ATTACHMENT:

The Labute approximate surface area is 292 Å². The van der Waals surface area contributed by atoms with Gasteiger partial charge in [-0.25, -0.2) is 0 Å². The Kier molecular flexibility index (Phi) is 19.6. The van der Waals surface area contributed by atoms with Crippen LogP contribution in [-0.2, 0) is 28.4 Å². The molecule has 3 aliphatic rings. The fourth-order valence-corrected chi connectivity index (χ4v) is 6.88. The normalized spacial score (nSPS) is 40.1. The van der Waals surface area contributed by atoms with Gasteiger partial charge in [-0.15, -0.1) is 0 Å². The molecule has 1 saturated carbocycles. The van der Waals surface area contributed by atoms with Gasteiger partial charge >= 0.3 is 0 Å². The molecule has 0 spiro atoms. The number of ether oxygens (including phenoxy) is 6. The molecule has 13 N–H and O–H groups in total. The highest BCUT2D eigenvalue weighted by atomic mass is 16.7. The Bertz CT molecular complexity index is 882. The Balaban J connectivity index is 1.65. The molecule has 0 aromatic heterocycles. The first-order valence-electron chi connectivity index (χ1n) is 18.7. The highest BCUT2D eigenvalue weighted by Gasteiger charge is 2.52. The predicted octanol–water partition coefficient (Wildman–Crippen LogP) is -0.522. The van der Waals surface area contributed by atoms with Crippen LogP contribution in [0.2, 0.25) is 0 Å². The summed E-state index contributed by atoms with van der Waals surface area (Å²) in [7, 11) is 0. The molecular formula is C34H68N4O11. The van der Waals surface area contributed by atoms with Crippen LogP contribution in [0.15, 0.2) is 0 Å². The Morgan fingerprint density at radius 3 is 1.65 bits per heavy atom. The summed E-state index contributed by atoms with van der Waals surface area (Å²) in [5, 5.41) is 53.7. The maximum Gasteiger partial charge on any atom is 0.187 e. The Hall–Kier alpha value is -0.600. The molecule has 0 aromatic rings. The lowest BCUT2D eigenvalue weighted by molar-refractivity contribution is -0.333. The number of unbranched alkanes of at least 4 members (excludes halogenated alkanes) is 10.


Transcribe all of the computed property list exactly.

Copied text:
The Labute approximate surface area is 292 Å². The van der Waals surface area contributed by atoms with Gasteiger partial charge in [-0.25, -0.2) is 0 Å². The Kier molecular flexibility index (Phi) is 19.6. The van der Waals surface area contributed by atoms with Crippen LogP contribution in [-0.2, 0) is 28.4 Å². The molecule has 3 aliphatic rings. The fourth-order valence-corrected chi connectivity index (χ4v) is 6.88. The normalized spacial score (nSPS) is 40.1. The van der Waals surface area contributed by atoms with Gasteiger partial charge in [-0.15, -0.1) is 0 Å². The molecule has 1 saturated carbocycles. The van der Waals surface area contributed by atoms with Gasteiger partial charge >= 0.3 is 0 Å². The molecule has 0 spiro atoms. The number of ether oxygens (including phenoxy) is 6. The molecule has 13 N–H and O–H groups in total. The highest BCUT2D eigenvalue weighted by atomic mass is 16.7. The Bertz CT molecular complexity index is 882. The Balaban J connectivity index is 1.65. The molecule has 0 aromatic heterocycles. The first-order valence-electron chi connectivity index (χ1n) is 18.7. The highest BCUT2D eigenvalue weighted by Gasteiger charge is 2.52. The predicted octanol–water partition coefficient (Wildman–Crippen LogP) is -0.522. The van der Waals surface area contributed by atoms with Crippen LogP contribution in [0.2, 0.25) is 0 Å². The summed E-state index contributed by atoms with van der Waals surface area (Å²) in [7, 11) is 0. The molecular formula is C34H68N4O11. The van der Waals surface area contributed by atoms with Crippen LogP contribution in [0.15, 0.2) is 0 Å². The Morgan fingerprint density at radius 3 is 1.65 bits per heavy atom. The summed E-state index contributed by atoms with van der Waals surface area (Å²) in [5, 5.41) is 53.7. The maximum Gasteiger partial charge on any atom is 0.187 e. The Hall–Kier alpha value is -0.600. The molecule has 0 aromatic rings. The lowest BCUT2D eigenvalue weighted by molar-refractivity contribution is -0.333. The number of unbranched alkanes of at least 4 members (excludes halogenated alkanes) is 10.